Isabel C. Herdle

Born in Rochester on June 5, 1905, Isabel was the younger daughter of George L. Herdle, the Gallery’s first director, and Elizabeth Bachman Herdle. When the new museum was dedicated in 1913, older sister Gertrude was on hand. But Isabel, suffering from a bad case of poison ivy, was not. According to MAG historian Betsy Brayer, her parents worried that she would not sit still. It was one of the only times Isabel would not be present for a Gallery milestone.

In 1932, Isabel joined her sister as assistant director in charge of exhibitions, programs and collections. She also would serve 40 years, retiring in 1972 as associate director and curator. There could be no accusations of nepotism. Isabel’s academic credentials were impeccable. A 1927 Phi Beta Kappa graduate of the University of Rochester, she went on to receive a masters degree in arts from Harvard University. She won a Carnegie Fellowship for study at the Fogg Art Museum, Cambridge, and the Courtauld Institute in London, England. She also studied at the Technical School of Design at Stockholm, Sweden, and worked at the Rhode Island School of Design and in San Francisco at the DeYoung Museum and the Palace of the Legion of Honor.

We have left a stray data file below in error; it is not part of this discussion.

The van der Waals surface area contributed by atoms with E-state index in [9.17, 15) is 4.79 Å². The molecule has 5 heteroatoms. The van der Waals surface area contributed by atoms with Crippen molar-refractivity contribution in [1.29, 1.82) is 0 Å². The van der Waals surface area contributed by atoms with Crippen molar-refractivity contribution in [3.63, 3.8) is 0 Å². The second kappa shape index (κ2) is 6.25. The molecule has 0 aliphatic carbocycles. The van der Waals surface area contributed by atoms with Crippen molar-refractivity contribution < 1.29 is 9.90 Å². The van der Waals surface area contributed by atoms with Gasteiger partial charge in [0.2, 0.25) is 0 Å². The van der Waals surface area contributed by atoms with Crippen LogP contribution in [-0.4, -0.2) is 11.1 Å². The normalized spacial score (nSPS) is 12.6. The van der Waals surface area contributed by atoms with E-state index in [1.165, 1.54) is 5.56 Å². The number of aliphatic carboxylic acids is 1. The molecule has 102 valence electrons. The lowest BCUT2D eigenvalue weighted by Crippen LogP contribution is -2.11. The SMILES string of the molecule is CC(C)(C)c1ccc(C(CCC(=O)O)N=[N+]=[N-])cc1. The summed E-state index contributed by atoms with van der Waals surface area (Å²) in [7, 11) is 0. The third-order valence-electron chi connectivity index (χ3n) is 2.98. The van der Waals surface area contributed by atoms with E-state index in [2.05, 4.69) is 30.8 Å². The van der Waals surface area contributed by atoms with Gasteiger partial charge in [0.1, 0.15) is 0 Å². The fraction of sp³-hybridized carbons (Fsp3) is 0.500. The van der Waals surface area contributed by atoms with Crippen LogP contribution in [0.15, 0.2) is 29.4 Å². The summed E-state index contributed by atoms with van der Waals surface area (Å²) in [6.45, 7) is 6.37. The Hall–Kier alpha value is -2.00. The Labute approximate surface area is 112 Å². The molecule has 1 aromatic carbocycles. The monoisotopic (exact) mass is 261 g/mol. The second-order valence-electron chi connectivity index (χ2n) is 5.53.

Together, the Herdle sisters were responsible for transforming the infant Gallery into an important museum. On a shoestring budget with few major supporters, they developed a collection spanning 50 centuries and representing diverse cultures. Fully half of MAG’s 11,000 works were acquired on their watch. They initiated cherished programs, often running them single-handedly. And they presided over the founding in 1940 of the Women’s Council (now the Gallery Council), an all-volunteer organization that has raised more than $2 million for MAG.

For their efforts, Gertrude and Isabel were honored by the Rochester Chamber of Commerce with the 1986 Culture and Arts Civic Award. In 1990 they received a special citation from the Rochester Arts & Cultural Council. and they were honored, along with their late father, in December 1983, when a plaque recognizing the family’s contributions was unveiled in the Gallery’s Fountain Court.